Participants discussed the application of the 2010 GPEC agreement, partly suspended as a result of the Jobs and Capabilities Redeployment Plan (PREC) and the Redundancy Plans.

Topics proposed for negotiation based on the report on the GPEC agreement signed in 2010

Lastly, Management proposed a number of working topics focusing on improving the Group’s ability to anticipate needs and change while at the same time seeking to secure jobs and skills. These included:

Collectively anticipating changes in jobs and skills

  • Reactivate the Skills, Jobs and Capabilities Observatory (ODM)*: meet twice a year at national and local level, provide employees with more information about the skills management system and the ODM’s activities.
  • Share the Observatory’s strategic objectives (in the training plan’s third year – see new legislation).

Internal mobility

  • Each year, give all employees the tools they need to seize mobility opportunities and personalise their career paths, informing them about job openings in their profession, growth opportunities in their profession, and retraining options for people in so-called "sensitive" professions where the need for employees is set to decrease.
  • Promote internal mobility by raising awareness about mobility rules and available positions and by continuing to deploy the Top Competences retraining programme.


  • In 2014, reactivate the provisions of the 2010 GPEC agreement (e.g. "mobility period").
  • Leverage the success of the Career Transition Centres set up in Aulnay and Rennes.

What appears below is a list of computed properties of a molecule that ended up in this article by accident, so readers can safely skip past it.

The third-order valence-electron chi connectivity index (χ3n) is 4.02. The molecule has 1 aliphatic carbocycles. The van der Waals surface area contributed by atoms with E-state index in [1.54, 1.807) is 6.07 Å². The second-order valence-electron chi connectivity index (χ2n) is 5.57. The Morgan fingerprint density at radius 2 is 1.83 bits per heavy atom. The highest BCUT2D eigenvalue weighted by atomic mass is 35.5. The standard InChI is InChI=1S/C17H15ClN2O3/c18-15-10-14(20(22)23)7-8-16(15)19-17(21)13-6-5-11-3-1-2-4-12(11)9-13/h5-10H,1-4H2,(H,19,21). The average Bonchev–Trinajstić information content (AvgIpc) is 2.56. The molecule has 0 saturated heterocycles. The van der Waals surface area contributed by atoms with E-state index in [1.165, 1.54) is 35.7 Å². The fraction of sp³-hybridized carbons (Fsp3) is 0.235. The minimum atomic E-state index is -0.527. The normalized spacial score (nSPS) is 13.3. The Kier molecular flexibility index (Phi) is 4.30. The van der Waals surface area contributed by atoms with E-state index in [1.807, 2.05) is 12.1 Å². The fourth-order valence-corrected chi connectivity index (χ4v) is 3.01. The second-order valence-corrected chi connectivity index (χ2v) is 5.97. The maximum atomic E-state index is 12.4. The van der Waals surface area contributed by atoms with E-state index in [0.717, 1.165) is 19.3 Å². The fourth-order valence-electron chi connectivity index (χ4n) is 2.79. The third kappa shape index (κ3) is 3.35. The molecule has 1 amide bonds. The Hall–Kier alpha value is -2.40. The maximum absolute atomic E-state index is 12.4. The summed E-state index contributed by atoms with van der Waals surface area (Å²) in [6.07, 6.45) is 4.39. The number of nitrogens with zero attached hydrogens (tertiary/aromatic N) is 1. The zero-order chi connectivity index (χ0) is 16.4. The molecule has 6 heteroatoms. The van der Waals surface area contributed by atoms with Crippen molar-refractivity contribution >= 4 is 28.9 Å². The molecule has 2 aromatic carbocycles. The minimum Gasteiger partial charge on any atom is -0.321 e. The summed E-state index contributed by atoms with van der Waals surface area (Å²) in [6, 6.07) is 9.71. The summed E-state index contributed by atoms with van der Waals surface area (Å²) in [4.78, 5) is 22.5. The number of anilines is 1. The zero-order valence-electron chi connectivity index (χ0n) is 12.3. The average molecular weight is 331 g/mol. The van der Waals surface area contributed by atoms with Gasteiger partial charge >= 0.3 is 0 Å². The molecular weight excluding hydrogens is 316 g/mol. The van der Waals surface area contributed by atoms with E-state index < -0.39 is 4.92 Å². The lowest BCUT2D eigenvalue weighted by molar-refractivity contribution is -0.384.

• Set up a unit for monitoring and managing outplacement opportunities.
  • Step up support for employees seeking to create or acquire a company.

Voluntary end-of-career schedule adjustments to keep older employees in work.

  • The relevant provisions of the 2010 GPEC agreement were mentioned: Senior Leave (applicable at Aulnay and Rennes), which applies in restructuring situations; end-of-career part-time schedules; the "senior mobility" period; and voluntary retirement.

Hardship prevention, with talks to be initiated at the national level and in the metalworking profession.

Taking into account the above, the labour unions are invited to submit their proposals for discussion at upcoming meetings.

The next meeting will be held on 26 June.


* The Skills, Jobs and Capabilities Observatory (ODM) serves to detect and analyse changes in jobs and skills within the Group.  Its findings help to guide training and mobility policies. The Observatory includes representatives of the five trade unions that signed the GPEC agreement (CFDT, CFE-CGC, CFTC, FO and GSEA) and jobs and capabilities representatives from the Human Resources Department. There is one Observatory at national level, which is mirrored by a network of local Observatories at site level.

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New Social Contract - Meeting of 20 June 2013 (276 Ko)